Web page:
Often times the fashion bloggers, editors and store buyers attending the presentations and shows during New York Fashion Week display a personal style as alluring as anything seen on the runway. Here is what we spotted on the streets yesterday when Perry Ellis, Linder, Suit Supply and Oak showed their men's collections for SS17. Check back daily for more images from attendees at NYFW Mens.
All photos taken exclusively for Fashion Times by Paige Campbell Linden.
This will be the first time in decades that iconic street style photographer Bill Cunningham has not been a presence at the shows. He will be terribly missed.
A familiar figure in New York, Cunningham rode a bicycle in all weathers, the better to spot what he loved to shoot -- someone wearing something he found interesting. As Jacob Bernstein of The Times points out, Cunningham "turned fashion photography into his own branch of cultural anthropology."
Originally Cunningham made hats under the name William J. and later started writing, first for Women's Wear Daily, and then for the Chicago Tribune.
However, he will best be remembered for his New York Times column "On The Street."
In a career that spanned over 40 years, long before the advent of the Internet, bloggers, and other street style photographers, Cunningham was documenting the ever-changing shifts in fashion and style as seen on the streets of Manhattan.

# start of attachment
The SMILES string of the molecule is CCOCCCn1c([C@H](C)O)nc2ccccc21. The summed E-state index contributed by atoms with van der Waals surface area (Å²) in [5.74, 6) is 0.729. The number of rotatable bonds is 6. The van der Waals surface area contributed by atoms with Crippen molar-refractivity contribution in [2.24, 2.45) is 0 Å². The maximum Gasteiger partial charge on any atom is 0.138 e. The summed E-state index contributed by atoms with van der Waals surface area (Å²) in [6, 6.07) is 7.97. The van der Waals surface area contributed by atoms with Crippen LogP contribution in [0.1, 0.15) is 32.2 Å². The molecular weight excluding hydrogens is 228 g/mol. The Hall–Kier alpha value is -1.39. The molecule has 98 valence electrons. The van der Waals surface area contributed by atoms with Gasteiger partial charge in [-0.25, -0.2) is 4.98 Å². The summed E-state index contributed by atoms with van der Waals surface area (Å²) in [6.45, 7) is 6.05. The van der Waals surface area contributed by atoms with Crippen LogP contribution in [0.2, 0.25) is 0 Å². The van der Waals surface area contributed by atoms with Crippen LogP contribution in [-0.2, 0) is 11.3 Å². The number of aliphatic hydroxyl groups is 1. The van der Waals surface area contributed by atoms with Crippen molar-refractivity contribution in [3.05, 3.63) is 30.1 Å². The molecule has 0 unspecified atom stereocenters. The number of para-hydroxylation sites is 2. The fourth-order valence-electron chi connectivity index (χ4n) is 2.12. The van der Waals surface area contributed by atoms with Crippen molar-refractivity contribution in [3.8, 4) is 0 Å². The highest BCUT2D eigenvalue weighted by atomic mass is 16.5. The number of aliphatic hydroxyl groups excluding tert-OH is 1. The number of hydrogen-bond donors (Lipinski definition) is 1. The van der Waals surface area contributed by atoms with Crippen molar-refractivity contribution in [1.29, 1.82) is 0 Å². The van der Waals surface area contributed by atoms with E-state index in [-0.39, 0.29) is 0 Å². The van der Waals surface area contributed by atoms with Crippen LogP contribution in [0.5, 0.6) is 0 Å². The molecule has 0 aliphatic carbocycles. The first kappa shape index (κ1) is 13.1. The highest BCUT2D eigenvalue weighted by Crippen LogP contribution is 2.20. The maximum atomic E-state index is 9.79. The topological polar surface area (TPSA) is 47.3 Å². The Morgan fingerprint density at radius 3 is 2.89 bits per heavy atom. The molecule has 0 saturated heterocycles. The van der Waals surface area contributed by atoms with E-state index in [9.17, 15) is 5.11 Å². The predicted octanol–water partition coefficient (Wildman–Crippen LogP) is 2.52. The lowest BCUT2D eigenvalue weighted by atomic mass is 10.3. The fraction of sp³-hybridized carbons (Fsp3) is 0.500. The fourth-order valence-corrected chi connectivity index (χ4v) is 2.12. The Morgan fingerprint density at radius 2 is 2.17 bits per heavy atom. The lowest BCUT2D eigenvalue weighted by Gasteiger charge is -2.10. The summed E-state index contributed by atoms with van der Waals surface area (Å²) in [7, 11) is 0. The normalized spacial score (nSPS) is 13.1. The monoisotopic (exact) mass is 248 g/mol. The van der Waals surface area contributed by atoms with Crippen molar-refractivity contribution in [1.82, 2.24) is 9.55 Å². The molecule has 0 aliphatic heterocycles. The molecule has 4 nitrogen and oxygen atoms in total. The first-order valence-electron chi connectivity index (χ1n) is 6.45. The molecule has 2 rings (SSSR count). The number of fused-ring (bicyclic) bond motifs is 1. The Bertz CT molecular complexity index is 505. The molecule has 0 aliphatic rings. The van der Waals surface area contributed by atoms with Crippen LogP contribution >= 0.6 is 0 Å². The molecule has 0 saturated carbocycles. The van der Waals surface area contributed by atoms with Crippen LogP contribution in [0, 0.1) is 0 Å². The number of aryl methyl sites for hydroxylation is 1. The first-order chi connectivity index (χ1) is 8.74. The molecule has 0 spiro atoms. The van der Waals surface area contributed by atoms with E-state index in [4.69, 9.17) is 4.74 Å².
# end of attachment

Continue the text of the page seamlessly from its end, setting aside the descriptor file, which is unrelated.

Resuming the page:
His life and work came to the attention of a wider audience when filmmaker Richard Press and Philip Gefter of The Times produced a documentary about the photographer called "Bill Cunningham New York."
The film was released on March 16, 2011. It shows Cunningham traveling through Manhattan by bicycle and living in a tiny apartment in the Carnegie Hall building. The apartment had no closets, kitchen or private bathroom and was filled with filing cabinets and boxes of his photographs. The documentary also detailed his philosophy on fashion, art and photography. The documentary was a huge hit but apparently Cunningham was not thrilled about becoming a recognizable figure. Dressed in his blue utilitarian jacket and khaki pants, he preferred life behind the camera, not in front of it.
Click through the slide show for all the looks seen outside the Skylight Studios in New York.